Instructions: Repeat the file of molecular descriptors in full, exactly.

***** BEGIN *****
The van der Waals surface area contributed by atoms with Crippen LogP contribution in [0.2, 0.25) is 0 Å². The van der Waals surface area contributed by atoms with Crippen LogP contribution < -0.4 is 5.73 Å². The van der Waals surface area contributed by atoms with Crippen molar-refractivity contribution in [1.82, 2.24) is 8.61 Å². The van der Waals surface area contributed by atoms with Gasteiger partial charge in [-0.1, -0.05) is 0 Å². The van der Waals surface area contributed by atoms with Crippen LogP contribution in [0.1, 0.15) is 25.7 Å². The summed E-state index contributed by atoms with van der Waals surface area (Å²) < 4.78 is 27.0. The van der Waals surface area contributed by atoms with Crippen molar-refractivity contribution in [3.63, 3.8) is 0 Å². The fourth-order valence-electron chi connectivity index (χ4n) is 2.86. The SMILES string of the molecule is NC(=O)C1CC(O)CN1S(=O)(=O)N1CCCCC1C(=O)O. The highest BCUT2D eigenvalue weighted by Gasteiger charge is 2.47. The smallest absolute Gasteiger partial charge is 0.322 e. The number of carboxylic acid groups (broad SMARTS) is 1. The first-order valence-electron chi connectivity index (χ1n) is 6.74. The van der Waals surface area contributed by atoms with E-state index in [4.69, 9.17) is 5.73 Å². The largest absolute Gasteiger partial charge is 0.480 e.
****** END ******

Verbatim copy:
The van der Waals surface area contributed by atoms with Crippen LogP contribution in [0.2, 0.25) is 0 Å². The van der Waals surface area contributed by atoms with Crippen LogP contribution < -0.4 is 5.73 Å². The van der Waals surface area contributed by atoms with Crippen molar-refractivity contribution in [1.82, 2.24) is 8.61 Å². The van der Waals surface area contributed by atoms with Gasteiger partial charge in [-0.1, -0.05) is 0 Å². The van der Waals surface area contributed by atoms with Crippen LogP contribution in [0.1, 0.15) is 25.7 Å². The summed E-state index contributed by atoms with van der Waals surface area (Å²) < 4.78 is 27.0. The van der Waals surface area contributed by atoms with Crippen molar-refractivity contribution in [3.63, 3.8) is 0 Å². The fourth-order valence-electron chi connectivity index (χ4n) is 2.86. The SMILES string of the molecule is NC(=O)C1CC(O)CN1S(=O)(=O)N1CCCCC1C(=O)O. The highest BCUT2D eigenvalue weighted by Gasteiger charge is 2.47. The smallest absolute Gasteiger partial charge is 0.322 e. The number of carboxylic acid groups (broad SMARTS) is 1. The first-order valence-electron chi connectivity index (χ1n) is 6.74. The van der Waals surface area contributed by atoms with E-state index in [4.69, 9.17) is 5.73 Å². The largest absolute Gasteiger partial charge is 0.480 e.